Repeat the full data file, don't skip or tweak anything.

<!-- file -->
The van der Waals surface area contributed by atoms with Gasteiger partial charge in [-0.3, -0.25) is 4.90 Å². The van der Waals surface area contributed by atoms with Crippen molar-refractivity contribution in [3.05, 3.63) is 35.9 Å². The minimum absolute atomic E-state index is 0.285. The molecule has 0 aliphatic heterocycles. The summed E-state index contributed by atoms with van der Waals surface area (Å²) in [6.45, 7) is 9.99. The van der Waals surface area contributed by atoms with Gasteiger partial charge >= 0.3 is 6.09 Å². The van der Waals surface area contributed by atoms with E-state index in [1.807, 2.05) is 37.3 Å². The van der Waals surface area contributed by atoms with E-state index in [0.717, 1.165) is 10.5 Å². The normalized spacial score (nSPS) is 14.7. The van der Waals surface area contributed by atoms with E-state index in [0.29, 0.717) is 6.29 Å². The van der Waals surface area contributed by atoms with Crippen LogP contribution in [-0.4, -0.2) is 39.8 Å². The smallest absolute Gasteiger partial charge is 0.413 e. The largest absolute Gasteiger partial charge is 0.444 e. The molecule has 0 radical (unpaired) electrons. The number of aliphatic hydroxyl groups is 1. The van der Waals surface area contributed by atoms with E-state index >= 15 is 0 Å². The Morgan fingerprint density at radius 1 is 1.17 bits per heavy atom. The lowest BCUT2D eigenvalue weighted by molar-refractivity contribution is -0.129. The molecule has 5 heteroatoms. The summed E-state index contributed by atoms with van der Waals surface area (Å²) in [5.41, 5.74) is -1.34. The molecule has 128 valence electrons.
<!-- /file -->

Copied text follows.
The van der Waals surface area contributed by atoms with Gasteiger partial charge in [-0.3, -0.25) is 4.90 Å². The van der Waals surface area contributed by atoms with Crippen molar-refractivity contribution in [3.05, 3.63) is 35.9 Å². The minimum absolute atomic E-state index is 0.285. The molecule has 0 aliphatic heterocycles. The summed E-state index contributed by atoms with van der Waals surface area (Å²) in [6.45, 7) is 9.99. The van der Waals surface area contributed by atoms with Gasteiger partial charge >= 0.3 is 6.09 Å². The van der Waals surface area contributed by atoms with E-state index in [1.807, 2.05) is 37.3 Å². The van der Waals surface area contributed by atoms with E-state index in [0.717, 1.165) is 10.5 Å². The normalized spacial score (nSPS) is 14.7. The van der Waals surface area contributed by atoms with E-state index in [0.29, 0.717) is 6.29 Å². The van der Waals surface area contributed by atoms with Crippen LogP contribution in [-0.4, -0.2) is 39.8 Å². The smallest absolute Gasteiger partial charge is 0.413 e. The largest absolute Gasteiger partial charge is 0.444 e. The molecule has 0 radical (unpaired) electrons. The number of aliphatic hydroxyl groups is 1. The van der Waals surface area contributed by atoms with E-state index >= 15 is 0 Å². The Morgan fingerprint density at radius 1 is 1.17 bits per heavy atom. The lowest BCUT2D eigenvalue weighted by molar-refractivity contribution is -0.129. The molecule has 5 heteroatoms. The summed E-state index contributed by atoms with van der Waals surface area (Å²) in [5.41, 5.74) is -1.34. The molecule has 128 valence electrons.